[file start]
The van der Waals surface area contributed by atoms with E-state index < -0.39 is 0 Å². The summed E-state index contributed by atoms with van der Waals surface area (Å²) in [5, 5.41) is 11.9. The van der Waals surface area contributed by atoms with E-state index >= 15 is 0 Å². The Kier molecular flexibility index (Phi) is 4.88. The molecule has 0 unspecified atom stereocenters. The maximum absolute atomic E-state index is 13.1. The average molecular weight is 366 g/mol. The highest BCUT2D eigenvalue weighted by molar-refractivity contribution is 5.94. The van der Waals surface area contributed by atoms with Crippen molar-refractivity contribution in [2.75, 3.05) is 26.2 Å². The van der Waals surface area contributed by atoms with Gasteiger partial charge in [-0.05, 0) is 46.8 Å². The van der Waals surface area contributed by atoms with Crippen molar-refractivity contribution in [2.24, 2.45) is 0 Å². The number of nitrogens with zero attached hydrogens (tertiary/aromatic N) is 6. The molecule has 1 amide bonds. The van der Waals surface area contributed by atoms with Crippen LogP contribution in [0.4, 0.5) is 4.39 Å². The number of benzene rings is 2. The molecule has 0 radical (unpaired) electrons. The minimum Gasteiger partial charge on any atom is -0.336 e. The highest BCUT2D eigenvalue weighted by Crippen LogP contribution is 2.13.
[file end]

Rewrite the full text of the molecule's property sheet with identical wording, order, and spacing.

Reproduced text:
The van der Waals surface area contributed by atoms with E-state index < -0.39 is 0 Å². The summed E-state index contributed by atoms with van der Waals surface area (Å²) in [5, 5.41) is 11.9. The van der Waals surface area contributed by atoms with E-state index >= 15 is 0 Å². The Kier molecular flexibility index (Phi) is 4.88. The molecule has 0 unspecified atom stereocenters. The maximum absolute atomic E-state index is 13.1. The average molecular weight is 366 g/mol. The highest BCUT2D eigenvalue weighted by molar-refractivity contribution is 5.94. The van der Waals surface area contributed by atoms with Crippen molar-refractivity contribution in [2.75, 3.05) is 26.2 Å². The van der Waals surface area contributed by atoms with Gasteiger partial charge in [-0.05, 0) is 46.8 Å². The van der Waals surface area contributed by atoms with Crippen molar-refractivity contribution in [2.24, 2.45) is 0 Å². The number of nitrogens with zero attached hydrogens (tertiary/aromatic N) is 6. The molecule has 1 amide bonds. The van der Waals surface area contributed by atoms with Crippen LogP contribution in [0.4, 0.5) is 4.39 Å². The number of benzene rings is 2. The molecule has 0 radical (unpaired) electrons. The minimum Gasteiger partial charge on any atom is -0.336 e. The highest BCUT2D eigenvalue weighted by Crippen LogP contribution is 2.13.